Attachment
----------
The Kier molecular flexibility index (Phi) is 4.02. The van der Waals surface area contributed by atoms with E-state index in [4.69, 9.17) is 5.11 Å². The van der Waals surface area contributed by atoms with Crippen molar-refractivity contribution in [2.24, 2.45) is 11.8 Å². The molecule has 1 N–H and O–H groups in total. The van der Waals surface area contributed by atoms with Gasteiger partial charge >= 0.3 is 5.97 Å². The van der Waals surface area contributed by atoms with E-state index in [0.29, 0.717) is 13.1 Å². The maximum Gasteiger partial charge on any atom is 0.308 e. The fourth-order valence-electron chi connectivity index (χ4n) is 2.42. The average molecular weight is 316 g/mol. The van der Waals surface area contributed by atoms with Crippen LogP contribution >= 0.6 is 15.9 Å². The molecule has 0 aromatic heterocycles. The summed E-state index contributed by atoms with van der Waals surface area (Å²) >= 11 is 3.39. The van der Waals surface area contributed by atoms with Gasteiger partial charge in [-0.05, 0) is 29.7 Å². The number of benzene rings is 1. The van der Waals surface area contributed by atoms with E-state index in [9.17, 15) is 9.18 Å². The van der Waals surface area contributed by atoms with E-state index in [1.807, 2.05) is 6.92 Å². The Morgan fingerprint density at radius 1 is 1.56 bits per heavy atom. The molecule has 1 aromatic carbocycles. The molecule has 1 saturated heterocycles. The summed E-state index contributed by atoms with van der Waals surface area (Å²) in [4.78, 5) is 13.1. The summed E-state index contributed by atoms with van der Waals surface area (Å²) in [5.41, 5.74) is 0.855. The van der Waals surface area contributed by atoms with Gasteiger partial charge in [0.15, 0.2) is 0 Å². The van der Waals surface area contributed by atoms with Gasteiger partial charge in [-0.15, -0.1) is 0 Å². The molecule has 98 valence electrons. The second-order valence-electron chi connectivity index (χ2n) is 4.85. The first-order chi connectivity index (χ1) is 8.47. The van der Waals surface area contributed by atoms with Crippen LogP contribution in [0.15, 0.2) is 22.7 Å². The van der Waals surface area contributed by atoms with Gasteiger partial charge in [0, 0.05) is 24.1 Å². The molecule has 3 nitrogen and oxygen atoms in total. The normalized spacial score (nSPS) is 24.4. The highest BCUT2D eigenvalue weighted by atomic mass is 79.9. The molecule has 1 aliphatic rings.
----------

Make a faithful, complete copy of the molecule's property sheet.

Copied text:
The Kier molecular flexibility index (Phi) is 4.02. The van der Waals surface area contributed by atoms with E-state index in [4.69, 9.17) is 5.11 Å². The van der Waals surface area contributed by atoms with Crippen molar-refractivity contribution in [2.24, 2.45) is 11.8 Å². The molecule has 1 N–H and O–H groups in total. The van der Waals surface area contributed by atoms with Gasteiger partial charge >= 0.3 is 5.97 Å². The van der Waals surface area contributed by atoms with E-state index in [0.29, 0.717) is 13.1 Å². The maximum Gasteiger partial charge on any atom is 0.308 e. The fourth-order valence-electron chi connectivity index (χ4n) is 2.42. The average molecular weight is 316 g/mol. The van der Waals surface area contributed by atoms with Crippen LogP contribution >= 0.6 is 15.9 Å². The molecule has 0 aromatic heterocycles. The summed E-state index contributed by atoms with van der Waals surface area (Å²) >= 11 is 3.39. The van der Waals surface area contributed by atoms with Gasteiger partial charge in [-0.05, 0) is 29.7 Å². The number of benzene rings is 1. The van der Waals surface area contributed by atoms with E-state index in [9.17, 15) is 9.18 Å². The van der Waals surface area contributed by atoms with E-state index in [1.807, 2.05) is 6.92 Å². The Morgan fingerprint density at radius 1 is 1.56 bits per heavy atom. The molecule has 1 aromatic carbocycles. The molecule has 1 saturated heterocycles. The summed E-state index contributed by atoms with van der Waals surface area (Å²) in [4.78, 5) is 13.1. The summed E-state index contributed by atoms with van der Waals surface area (Å²) in [5.41, 5.74) is 0.855. The van der Waals surface area contributed by atoms with Gasteiger partial charge in [0.15, 0.2) is 0 Å². The van der Waals surface area contributed by atoms with Gasteiger partial charge in [-0.15, -0.1) is 0 Å². The molecule has 98 valence electrons. The second-order valence-electron chi connectivity index (χ2n) is 4.85. The first-order chi connectivity index (χ1) is 8.47. The van der Waals surface area contributed by atoms with Crippen LogP contribution in [0.15, 0.2) is 22.7 Å². The van der Waals surface area contributed by atoms with Gasteiger partial charge in [0, 0.05) is 24.1 Å². The molecule has 3 nitrogen and oxygen atoms in total. The normalized spacial score (nSPS) is 24.4. The highest BCUT2D eigenvalue weighted by atomic mass is 79.9. The molecule has 1 aliphatic rings.